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Lessons must be learned from capital trams fiasco

The quaint ding-ding of tram bells has become an everyday sound in Edinburgh in recent weeks, as novice tram drivers practise navigating the vehicles through busy city streets.

It is a sound many of the capital's long-suffering residents thought they would never hear, so long have been the delays and so great the mismanagement of this project.

When the trams finally start carrying passengers tomorrow, more than three years later than first promised, residents are likely to feel a mixture of curiosity, excitement and sheer relief that they can finally put the fiasco of the building phase behind them. Natural as that sentiment is, however, there is still a strong case for a public inquiry into what went wrong with the project.

The benefits of such an inquiry are clear. It would not be an exercise primarily in apportioning blame, though identifying who took which decisions would come into it; it would be about learning lessons so that other local authorities and public bodies undertaking big infrastructure projects do not make the same mistakes.

The original plan was for trams to run from Edinburgh airport to the west of the city, past Haymarket, through the city centre and down through Leith to the waterfront at Newhaven, at a cost of £545m, to come into service in 2011. The reality is a much truncated network that stops at York Place, to the east end of Queen Street in the city centre, cost £776m and is only just opening now. Was the bitter conflict between the council's arm's-length Transport Initiative Edinburgh (TIE), and the contractors' consortium, avoidable; how well run was TIE; can anything be learned from the way the council's legal agreements with the contractors were drawn up; how effective was council oversight of the project; should the Scottish Government have offered more assistance with the project and taken a bigger role in overseeing it at an earlier stage; and are local authorities appropriate bodies to commission and oversee such huge infrastructure projects if they have no previous experience of doing so? These questions need to be answered.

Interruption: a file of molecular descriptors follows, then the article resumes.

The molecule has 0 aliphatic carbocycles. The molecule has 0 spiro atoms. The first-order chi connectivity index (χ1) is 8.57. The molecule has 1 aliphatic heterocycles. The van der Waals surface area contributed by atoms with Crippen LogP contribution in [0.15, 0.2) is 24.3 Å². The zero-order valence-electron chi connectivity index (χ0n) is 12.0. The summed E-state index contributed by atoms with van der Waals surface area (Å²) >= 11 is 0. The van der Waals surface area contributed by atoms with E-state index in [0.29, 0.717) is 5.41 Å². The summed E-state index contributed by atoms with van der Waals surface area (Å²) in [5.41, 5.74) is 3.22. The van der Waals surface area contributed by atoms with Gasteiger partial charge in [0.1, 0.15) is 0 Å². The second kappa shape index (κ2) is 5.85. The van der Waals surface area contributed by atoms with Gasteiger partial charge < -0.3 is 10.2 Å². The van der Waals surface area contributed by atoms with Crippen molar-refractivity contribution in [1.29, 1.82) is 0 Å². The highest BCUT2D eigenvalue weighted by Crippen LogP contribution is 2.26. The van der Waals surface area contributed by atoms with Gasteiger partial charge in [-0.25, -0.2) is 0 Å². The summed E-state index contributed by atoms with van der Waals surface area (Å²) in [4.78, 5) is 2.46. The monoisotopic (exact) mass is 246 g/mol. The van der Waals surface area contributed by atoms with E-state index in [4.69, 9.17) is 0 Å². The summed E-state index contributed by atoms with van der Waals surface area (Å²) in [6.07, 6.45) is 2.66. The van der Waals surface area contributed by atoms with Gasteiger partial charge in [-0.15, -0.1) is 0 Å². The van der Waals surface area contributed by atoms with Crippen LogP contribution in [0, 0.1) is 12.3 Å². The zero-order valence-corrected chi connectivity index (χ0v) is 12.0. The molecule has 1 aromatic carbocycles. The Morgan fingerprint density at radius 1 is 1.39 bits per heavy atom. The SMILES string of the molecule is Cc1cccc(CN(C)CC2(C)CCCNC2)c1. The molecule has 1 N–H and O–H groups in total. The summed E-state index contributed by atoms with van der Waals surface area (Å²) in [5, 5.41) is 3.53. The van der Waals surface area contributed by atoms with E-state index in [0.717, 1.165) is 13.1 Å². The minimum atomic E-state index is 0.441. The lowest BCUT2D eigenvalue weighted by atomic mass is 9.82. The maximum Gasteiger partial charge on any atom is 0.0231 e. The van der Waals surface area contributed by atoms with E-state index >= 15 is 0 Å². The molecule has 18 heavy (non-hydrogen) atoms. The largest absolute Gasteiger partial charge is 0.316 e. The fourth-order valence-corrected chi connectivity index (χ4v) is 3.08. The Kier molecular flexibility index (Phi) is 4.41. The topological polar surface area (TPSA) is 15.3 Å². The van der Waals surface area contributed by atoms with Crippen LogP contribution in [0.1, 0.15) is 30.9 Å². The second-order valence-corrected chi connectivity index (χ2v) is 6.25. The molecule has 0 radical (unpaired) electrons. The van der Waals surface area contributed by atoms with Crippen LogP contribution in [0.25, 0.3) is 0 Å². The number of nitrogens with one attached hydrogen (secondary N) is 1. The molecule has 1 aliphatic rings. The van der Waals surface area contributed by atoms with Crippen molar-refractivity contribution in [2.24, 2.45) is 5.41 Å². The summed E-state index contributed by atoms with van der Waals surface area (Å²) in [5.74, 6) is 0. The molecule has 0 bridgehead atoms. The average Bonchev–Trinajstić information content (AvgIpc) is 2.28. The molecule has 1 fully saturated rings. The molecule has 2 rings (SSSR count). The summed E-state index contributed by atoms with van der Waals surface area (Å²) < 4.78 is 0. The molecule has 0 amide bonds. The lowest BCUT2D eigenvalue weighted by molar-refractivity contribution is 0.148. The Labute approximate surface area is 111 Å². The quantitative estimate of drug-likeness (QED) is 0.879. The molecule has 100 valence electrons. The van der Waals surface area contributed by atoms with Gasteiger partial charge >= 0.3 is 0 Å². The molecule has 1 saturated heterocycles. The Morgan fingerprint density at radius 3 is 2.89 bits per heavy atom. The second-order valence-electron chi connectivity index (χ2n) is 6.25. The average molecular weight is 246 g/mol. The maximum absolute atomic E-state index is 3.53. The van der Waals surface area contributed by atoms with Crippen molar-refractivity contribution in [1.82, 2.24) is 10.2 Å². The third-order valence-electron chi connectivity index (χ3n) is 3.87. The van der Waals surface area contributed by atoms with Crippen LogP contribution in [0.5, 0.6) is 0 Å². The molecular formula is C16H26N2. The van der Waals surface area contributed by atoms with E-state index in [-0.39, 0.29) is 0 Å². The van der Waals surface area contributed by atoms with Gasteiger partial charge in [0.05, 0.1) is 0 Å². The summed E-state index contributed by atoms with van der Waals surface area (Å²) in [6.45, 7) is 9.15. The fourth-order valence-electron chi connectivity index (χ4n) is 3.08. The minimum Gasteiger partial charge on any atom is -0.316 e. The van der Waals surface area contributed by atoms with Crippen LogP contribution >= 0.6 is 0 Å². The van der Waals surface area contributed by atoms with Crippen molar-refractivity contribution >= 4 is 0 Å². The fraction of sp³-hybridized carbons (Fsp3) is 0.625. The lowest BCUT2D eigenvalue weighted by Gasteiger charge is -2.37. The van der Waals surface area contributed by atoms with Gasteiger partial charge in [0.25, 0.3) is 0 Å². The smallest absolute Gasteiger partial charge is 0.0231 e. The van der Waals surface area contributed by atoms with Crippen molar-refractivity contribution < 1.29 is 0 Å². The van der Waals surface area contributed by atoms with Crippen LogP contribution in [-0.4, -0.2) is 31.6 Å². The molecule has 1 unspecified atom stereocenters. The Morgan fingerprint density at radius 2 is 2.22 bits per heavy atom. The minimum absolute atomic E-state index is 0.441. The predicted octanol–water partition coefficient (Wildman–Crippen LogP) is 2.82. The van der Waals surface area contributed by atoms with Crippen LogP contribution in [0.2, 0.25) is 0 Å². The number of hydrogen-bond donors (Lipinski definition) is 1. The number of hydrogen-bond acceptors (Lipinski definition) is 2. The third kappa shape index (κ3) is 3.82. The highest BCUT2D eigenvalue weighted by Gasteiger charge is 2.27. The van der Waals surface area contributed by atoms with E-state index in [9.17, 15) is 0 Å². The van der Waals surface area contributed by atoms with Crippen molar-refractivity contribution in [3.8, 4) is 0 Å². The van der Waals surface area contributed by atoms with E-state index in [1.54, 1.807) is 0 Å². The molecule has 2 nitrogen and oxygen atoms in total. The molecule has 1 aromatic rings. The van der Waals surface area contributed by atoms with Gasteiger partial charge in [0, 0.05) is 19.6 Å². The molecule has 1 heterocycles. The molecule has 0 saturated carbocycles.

The latest push for an inquiry, involving an online public campaign and petition, comes as it has emerged that Edinburgh City Council could consider legal action against TIE - a move which, if taken, could delay any public inquiry by years. The Scottish Government is supportive of an inquiry, even though few of the players involved, whether councillors, council officials, contractors, Government ministers or officials, are likely to emerge from it smelling of roses.

Whether ministers will maintain their backing for an inquiry in the face of protracted further delay is another question. But the prospect that this embarrassing mess could pass by in a fug of confusion, claim and counter-claim, without any clear picture emerging of what went wrong, is depressing. Public infrastructure projects will always be subject to delays and overspends if efforts are not made to make them more efficient, a process that has to begin with learning the lessons of past failures.

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